A zero carbon future for the Catholic Church?
The Jesuits at Mount Street today hosted an important conference exploring how orders and institutions within the Catholic Church can promote clean energy for a zero-carbon future.
Key speaker Lorna Gold, Coordinator of the Laudato Si' Project at Trocaire and Vice Chair of the Global Catholic Climate Movement, commented “the key message of today is the urgency of the crisis and the important role the Church and the orders can play through the use of their resources, and deciding when to remove their investments from fossil fuels and divert to renewables.”
The earliest adopters of this kind of action among the Christian community were the Quakers who fully divested from fossil fuels in 2013. Much of the Anglican Church followed suit in 2016. In Ireland the Catholic Bishops’ Conference divested its fossil fuel investments in August 2018. Sixty orders in Ireland and all 26 Irish dioceses are now on a path to follow suit, which represents hundreds of millions of Euro of combined investment. So far the Catholic Church in England Wales has not taken any action, but with today’s conference this is set to change with a potentially significant impact: Catholic orders’ combined UK investments are estimated at over £2 billion.
“Today’s event is critical for getting this message across to the Catholic world in the UK,” said Lorna Gold. “People have two concerns, that they will lose money and that they might be able to achieve more as “active shareholders”, trying to minimise the damage of fossil fuels through influence. I’d say we have had 30 years to do that and it hasn’t made a difference. A more radical approach is needed. Now is the time to divest because carbon free solutions are now viable - with the rise of effective solar and wind power technologies. As the experience of the Irish Catholic Church has shown, their major fund is carbon negative with no detriment to their income.”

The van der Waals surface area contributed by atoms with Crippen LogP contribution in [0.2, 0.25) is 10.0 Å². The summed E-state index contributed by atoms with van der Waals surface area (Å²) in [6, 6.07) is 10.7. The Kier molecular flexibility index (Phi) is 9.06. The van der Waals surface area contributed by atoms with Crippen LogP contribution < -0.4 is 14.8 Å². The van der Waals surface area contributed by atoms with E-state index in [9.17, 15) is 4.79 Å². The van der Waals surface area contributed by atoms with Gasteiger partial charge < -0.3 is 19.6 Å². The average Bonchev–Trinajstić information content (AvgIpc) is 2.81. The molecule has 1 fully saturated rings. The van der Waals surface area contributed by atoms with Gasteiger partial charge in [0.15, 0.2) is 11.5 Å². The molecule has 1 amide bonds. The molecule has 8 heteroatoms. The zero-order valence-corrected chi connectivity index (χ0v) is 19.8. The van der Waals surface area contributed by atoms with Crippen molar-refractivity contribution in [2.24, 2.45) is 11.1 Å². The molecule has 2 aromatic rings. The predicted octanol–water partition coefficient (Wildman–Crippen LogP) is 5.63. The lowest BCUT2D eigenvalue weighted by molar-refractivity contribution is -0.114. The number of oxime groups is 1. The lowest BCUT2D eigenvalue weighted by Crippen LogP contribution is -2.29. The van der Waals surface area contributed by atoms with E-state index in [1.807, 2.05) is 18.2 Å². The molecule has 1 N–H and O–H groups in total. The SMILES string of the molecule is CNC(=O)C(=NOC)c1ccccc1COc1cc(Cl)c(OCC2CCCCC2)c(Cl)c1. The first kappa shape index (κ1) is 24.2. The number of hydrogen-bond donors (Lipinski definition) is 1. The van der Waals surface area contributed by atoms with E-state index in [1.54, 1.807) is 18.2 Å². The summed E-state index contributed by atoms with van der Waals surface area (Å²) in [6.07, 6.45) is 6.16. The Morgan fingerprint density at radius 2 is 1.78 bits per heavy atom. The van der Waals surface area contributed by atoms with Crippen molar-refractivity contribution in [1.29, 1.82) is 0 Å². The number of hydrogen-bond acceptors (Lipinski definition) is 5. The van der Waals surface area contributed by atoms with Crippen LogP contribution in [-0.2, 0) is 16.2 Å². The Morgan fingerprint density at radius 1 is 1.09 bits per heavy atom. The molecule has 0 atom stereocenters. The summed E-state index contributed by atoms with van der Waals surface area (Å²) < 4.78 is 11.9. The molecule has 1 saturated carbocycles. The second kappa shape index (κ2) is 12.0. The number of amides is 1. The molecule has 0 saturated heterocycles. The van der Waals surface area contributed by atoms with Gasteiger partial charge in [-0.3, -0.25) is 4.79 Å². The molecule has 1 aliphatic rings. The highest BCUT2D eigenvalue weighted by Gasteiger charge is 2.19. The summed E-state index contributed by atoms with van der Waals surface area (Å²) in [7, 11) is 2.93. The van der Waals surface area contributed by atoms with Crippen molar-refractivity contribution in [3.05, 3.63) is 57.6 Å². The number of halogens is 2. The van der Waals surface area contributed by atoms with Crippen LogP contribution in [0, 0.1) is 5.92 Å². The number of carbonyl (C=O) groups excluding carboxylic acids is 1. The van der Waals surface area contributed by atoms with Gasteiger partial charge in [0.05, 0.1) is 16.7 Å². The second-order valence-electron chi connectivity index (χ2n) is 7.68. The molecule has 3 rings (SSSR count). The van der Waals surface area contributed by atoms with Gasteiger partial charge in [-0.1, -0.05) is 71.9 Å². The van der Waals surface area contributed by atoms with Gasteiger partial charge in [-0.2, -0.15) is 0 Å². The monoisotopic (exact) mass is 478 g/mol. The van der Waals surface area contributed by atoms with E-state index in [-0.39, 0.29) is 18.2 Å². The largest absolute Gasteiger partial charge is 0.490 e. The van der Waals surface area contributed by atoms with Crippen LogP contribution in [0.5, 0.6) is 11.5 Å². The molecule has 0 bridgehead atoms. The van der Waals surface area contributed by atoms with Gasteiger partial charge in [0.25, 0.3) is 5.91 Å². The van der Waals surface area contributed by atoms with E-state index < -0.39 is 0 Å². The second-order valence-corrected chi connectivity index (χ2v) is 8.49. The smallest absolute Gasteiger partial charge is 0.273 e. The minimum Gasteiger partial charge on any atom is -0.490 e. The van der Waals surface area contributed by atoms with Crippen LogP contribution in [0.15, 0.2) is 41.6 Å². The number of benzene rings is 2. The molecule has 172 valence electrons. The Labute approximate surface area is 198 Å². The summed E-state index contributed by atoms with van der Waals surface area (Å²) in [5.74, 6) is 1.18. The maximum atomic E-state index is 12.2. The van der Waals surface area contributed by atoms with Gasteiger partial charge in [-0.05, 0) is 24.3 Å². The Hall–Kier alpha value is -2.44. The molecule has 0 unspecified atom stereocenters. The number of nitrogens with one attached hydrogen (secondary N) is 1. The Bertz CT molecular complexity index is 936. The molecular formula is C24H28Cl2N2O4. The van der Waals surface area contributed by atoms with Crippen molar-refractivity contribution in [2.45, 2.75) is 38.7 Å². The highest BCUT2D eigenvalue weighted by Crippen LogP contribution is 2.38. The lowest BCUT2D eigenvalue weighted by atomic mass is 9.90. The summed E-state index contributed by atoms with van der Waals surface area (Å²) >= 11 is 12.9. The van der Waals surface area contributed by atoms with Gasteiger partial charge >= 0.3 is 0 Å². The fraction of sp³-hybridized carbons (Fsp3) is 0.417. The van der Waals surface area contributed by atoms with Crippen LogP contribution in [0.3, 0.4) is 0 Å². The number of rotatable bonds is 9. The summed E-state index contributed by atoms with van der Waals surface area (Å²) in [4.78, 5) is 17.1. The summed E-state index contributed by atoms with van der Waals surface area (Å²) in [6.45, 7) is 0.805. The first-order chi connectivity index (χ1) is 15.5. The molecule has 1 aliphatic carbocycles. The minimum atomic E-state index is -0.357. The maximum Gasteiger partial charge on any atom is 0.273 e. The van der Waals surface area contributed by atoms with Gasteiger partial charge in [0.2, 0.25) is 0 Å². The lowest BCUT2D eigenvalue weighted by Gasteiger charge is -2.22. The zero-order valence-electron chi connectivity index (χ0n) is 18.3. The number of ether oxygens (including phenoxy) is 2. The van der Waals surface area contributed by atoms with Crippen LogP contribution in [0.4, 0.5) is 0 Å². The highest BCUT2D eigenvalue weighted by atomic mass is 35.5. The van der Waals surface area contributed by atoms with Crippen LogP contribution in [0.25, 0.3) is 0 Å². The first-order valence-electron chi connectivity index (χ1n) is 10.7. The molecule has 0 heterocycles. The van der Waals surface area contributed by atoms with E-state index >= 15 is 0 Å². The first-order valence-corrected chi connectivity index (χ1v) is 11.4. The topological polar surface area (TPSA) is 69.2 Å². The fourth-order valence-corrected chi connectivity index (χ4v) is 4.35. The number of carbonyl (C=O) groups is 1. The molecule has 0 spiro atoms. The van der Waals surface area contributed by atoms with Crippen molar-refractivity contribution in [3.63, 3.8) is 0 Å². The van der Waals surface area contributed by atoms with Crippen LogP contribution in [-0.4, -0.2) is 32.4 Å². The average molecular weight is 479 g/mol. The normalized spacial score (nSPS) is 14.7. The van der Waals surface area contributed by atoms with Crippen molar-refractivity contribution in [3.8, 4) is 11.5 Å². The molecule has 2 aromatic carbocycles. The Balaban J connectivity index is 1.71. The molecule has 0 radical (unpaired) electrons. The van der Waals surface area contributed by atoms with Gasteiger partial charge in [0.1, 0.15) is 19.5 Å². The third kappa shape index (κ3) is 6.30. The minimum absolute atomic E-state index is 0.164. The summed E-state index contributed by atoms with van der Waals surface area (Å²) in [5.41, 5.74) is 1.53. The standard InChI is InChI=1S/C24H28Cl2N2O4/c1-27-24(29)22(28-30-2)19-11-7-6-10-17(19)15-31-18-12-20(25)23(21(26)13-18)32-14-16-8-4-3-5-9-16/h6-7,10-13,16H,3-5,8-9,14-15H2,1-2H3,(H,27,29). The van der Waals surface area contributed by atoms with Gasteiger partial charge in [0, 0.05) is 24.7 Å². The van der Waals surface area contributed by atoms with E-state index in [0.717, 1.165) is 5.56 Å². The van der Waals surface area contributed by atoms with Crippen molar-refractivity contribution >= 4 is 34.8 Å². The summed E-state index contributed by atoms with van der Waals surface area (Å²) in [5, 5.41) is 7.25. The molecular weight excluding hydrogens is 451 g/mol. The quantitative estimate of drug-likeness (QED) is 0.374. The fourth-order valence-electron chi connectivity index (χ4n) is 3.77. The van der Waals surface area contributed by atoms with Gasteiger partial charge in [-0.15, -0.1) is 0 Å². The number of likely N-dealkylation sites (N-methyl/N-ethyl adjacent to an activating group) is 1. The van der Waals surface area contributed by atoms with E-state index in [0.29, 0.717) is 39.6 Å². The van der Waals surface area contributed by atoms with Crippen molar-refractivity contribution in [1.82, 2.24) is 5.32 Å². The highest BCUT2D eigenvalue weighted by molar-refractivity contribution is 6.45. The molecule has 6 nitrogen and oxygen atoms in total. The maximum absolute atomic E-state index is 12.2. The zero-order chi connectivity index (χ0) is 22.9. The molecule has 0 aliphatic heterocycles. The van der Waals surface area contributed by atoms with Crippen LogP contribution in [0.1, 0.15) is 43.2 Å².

Conference organiser James Buchanan of Operation Noah, a Christian charity working with the Church to inspire action on climate change, said, “it is great to see so many religious here with 65 people representing 20 orders who seem keen to respond to Pope Francis’ call to take action on climate change. It is positive to see orders considering rethinking their investment in fossil fuel and divestment as a way of accelerating transition to a carbon free future.”
The conference was welcomed to Mount Street by the Jesuit Provincial Fr Damian Howard SJ and attended by Delegate for Ministry to Young People, Fr James Conway SJ, the province Treasurer Br Stephen Power SJ and Paul Chitnis, Director of Jesuit Missions. Fr Michael Holman SJ chaired a discussion panel. People brought food to share at lunch time, in order to build a sense of community endeavour, and the event finished with a shared Eucharist celebrated by Fr Dominic Robinson SJ, parish priest at Farm St Church.
Stephen Power said “While the conference’s main topic was fossil fuel divestment, it included an interesting presentation of topics around how to support a just transition from where we are now to a low carbon future. Under the Jesuits’ current ethical investment policy we do not invest in any company with more than 10% involvement in thermal coal or oil from tar sand. Our ethical investment committee regularly reviews this position and I would expect movement towards divestment unless progress towards sustainable business models are adopted by fossil fuel companies in the near future.”